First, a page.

To that end we have banded ourselves together into the Selective Service Parents’ and
Neighbors’ Committee of the United Service Organizations, because we know that thus united we will be a more effective force, multiplied many times, as we succeed in associating with ourselves the other parents of New York's 100,000 boys in the Army and Navy and the friends and neighbors of those parents, representing in all some two million families in this city. It is because I believe so profoundly in what these six organizations can do for our sons who are in the defense service, that I have not only accepted membership on their managing board and executive committee, but am proud to act as the Honorary Chairman of this committee, in which capacity I speak to you tonight.

 Some people say, “But too much is being done for the trainees; what they need is to be
made hard and tough and not to be babied and pampered. We are not sympathetic with the work of the U.S.O”.

 Those who say that the man who is tough makes the best soldier, know little of human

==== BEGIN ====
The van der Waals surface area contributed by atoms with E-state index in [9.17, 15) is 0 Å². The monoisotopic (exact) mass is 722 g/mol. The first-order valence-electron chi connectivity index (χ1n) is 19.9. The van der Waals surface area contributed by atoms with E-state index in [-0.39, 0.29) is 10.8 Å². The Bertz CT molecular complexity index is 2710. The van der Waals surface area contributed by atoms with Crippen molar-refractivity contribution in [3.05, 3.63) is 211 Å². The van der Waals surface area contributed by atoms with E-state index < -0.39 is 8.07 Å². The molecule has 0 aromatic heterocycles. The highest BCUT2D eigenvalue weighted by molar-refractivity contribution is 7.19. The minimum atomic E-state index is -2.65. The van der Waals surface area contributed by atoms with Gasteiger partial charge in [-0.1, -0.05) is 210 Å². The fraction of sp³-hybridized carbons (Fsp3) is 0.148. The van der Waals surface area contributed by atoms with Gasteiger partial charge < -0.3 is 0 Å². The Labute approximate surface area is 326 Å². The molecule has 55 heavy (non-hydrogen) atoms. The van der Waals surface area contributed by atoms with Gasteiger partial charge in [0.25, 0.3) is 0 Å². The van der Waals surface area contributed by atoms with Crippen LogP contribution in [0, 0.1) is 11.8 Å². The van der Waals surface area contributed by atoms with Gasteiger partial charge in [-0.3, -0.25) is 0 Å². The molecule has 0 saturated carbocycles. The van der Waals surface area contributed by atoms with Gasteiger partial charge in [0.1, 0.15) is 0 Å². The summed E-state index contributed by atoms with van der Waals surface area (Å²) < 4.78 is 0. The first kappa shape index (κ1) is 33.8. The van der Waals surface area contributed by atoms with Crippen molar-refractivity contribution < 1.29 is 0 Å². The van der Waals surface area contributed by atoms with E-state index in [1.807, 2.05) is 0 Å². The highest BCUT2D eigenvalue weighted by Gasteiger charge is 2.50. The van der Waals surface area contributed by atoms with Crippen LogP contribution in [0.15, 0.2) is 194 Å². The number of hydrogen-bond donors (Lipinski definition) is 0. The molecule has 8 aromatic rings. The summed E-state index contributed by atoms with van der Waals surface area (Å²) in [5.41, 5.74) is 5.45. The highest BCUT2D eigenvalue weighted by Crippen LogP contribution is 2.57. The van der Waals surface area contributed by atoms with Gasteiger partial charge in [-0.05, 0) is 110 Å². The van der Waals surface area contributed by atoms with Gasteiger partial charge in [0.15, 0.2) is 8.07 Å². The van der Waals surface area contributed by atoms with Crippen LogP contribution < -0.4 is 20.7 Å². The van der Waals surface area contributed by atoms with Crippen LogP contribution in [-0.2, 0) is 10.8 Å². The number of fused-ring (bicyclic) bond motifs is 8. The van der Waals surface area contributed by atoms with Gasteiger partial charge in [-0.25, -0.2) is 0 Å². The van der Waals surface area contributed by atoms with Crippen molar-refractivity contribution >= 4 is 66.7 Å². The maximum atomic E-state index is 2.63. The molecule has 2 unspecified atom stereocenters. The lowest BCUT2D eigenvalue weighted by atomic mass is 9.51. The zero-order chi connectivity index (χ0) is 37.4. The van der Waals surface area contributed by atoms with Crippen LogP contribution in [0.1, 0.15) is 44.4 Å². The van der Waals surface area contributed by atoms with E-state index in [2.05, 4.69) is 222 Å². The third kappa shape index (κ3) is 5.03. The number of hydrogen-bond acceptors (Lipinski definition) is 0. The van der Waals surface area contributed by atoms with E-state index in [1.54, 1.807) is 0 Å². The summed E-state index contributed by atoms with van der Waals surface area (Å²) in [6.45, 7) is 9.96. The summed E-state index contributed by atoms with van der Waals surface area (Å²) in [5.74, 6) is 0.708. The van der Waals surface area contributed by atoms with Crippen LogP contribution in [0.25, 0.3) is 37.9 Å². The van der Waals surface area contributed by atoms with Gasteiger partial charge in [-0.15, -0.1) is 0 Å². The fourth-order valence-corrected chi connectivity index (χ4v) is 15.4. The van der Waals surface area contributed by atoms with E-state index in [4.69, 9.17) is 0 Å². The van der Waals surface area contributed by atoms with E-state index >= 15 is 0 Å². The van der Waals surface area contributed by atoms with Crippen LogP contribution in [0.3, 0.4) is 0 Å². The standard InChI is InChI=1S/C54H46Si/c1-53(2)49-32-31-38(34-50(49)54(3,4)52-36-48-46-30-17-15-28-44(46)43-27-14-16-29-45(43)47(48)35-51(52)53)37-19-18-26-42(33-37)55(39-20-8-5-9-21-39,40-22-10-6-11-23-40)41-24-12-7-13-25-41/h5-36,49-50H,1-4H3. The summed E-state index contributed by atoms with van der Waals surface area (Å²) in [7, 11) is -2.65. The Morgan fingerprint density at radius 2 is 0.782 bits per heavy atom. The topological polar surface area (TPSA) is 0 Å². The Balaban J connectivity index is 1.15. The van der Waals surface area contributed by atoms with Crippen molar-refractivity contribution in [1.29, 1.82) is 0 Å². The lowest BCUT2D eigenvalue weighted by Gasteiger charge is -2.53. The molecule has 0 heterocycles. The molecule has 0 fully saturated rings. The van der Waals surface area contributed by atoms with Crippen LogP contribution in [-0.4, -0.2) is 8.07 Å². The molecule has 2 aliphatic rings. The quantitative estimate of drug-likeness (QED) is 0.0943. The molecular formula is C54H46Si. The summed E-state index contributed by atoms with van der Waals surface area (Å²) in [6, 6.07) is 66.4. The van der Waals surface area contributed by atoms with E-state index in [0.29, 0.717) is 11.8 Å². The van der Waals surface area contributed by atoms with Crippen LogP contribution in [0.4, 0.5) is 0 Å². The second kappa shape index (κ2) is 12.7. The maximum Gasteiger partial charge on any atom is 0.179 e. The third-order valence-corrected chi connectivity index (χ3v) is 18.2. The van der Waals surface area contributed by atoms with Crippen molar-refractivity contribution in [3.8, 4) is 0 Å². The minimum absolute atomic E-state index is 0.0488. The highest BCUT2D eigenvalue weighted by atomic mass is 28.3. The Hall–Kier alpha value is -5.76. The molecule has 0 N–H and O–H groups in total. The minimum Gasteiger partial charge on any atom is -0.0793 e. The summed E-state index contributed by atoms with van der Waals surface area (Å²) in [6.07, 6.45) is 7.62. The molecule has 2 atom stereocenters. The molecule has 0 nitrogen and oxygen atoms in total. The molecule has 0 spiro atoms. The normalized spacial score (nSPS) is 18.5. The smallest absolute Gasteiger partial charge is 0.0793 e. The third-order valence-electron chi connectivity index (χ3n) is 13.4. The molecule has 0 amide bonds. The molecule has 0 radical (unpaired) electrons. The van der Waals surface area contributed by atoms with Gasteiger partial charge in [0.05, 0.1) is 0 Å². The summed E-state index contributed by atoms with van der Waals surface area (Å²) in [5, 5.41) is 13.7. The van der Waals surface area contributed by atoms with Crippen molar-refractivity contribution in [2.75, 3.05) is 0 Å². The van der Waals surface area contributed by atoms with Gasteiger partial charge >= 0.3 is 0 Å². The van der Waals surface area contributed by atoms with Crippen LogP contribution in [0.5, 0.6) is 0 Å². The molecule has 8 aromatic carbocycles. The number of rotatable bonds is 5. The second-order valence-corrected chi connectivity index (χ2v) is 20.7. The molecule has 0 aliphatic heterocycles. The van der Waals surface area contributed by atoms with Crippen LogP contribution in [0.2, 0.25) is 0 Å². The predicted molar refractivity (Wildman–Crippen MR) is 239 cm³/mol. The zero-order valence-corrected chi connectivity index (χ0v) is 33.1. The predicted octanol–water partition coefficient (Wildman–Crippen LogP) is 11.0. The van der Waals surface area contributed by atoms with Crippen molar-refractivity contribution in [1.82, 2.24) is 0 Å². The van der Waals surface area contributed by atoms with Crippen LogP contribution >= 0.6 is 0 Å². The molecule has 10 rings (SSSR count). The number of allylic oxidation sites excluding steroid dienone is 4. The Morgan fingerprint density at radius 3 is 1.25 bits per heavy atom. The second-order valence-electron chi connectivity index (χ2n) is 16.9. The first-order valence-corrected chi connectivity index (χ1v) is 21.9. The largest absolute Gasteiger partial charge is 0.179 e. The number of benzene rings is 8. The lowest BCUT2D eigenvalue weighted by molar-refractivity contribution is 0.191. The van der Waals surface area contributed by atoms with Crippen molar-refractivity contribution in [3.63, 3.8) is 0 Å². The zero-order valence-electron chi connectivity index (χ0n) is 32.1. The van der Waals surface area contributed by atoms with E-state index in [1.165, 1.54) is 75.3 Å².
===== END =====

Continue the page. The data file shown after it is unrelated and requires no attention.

nature. He who carries on when physical forces are exhausted is the man who is buoyed up by the spiritual force called morale, who is fighting, not for the lust of killing, but for a principle, a great cause, dearer than life itself. I certainly do not want my son made tough by his military training, nor do you. I do not want my son just because he is a soldier, to be abandoned by those influences that make for character. I want him to come back home, whatever his military experiences may be, still a man with ideals, holding duty and honor above life. That you share fully with me these views I am confident. It is for that reason that we, the parents and neighbors of these boys, want to see provided for them when outside of the training areas, a wholesome atmosphere, the companionship of fine women and girls, recreations that are normal and influences that will keep them clean, and worthy.

 But, unfortunately, there are far too few such places available as yet for soldiers and